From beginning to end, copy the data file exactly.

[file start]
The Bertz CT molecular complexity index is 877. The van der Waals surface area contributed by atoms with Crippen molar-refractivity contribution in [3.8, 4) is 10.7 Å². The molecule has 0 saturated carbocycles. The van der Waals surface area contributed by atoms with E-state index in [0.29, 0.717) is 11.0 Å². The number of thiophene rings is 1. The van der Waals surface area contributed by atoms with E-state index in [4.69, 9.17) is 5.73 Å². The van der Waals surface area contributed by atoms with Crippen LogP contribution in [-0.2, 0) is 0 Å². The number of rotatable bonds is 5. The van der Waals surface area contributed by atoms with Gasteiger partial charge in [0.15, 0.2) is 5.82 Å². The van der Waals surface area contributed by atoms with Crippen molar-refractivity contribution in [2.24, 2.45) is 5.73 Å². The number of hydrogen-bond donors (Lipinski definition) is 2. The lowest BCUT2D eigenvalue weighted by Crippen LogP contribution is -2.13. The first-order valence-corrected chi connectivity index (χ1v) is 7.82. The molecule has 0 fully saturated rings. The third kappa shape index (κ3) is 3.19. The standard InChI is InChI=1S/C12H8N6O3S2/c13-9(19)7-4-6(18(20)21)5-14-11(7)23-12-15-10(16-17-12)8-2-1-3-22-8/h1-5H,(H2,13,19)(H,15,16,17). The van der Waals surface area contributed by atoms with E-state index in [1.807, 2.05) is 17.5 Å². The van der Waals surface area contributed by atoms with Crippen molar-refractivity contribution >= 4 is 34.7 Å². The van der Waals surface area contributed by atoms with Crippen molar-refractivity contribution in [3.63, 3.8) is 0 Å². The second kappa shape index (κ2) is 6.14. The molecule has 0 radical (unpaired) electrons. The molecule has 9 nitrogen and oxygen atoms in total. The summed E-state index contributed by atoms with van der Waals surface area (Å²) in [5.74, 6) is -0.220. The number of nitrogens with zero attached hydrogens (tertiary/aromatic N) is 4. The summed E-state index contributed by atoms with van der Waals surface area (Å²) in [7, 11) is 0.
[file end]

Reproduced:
The Bertz CT molecular complexity index is 877. The van der Waals surface area contributed by atoms with Crippen molar-refractivity contribution in [3.8, 4) is 10.7 Å². The molecule has 0 saturated carbocycles. The van der Waals surface area contributed by atoms with E-state index in [0.29, 0.717) is 11.0 Å². The number of thiophene rings is 1. The van der Waals surface area contributed by atoms with E-state index in [4.69, 9.17) is 5.73 Å². The van der Waals surface area contributed by atoms with Crippen LogP contribution in [-0.2, 0) is 0 Å². The number of rotatable bonds is 5. The van der Waals surface area contributed by atoms with Gasteiger partial charge in [0.15, 0.2) is 5.82 Å². The van der Waals surface area contributed by atoms with Crippen molar-refractivity contribution in [2.24, 2.45) is 5.73 Å². The number of hydrogen-bond donors (Lipinski definition) is 2. The lowest BCUT2D eigenvalue weighted by Crippen LogP contribution is -2.13. The first-order valence-corrected chi connectivity index (χ1v) is 7.82. The molecule has 0 fully saturated rings. The third kappa shape index (κ3) is 3.19. The standard InChI is InChI=1S/C12H8N6O3S2/c13-9(19)7-4-6(18(20)21)5-14-11(7)23-12-15-10(16-17-12)8-2-1-3-22-8/h1-5H,(H2,13,19)(H,15,16,17). The van der Waals surface area contributed by atoms with E-state index in [1.807, 2.05) is 17.5 Å². The van der Waals surface area contributed by atoms with Crippen molar-refractivity contribution >= 4 is 34.7 Å². The van der Waals surface area contributed by atoms with Crippen molar-refractivity contribution in [3.63, 3.8) is 0 Å². The second kappa shape index (κ2) is 6.14. The molecule has 0 radical (unpaired) electrons. The molecule has 9 nitrogen and oxygen atoms in total. The summed E-state index contributed by atoms with van der Waals surface area (Å²) in [5.74, 6) is -0.220. The number of nitrogens with zero attached hydrogens (tertiary/aromatic N) is 4. The summed E-state index contributed by atoms with van der Waals surface area (Å²) in [7, 11) is 0.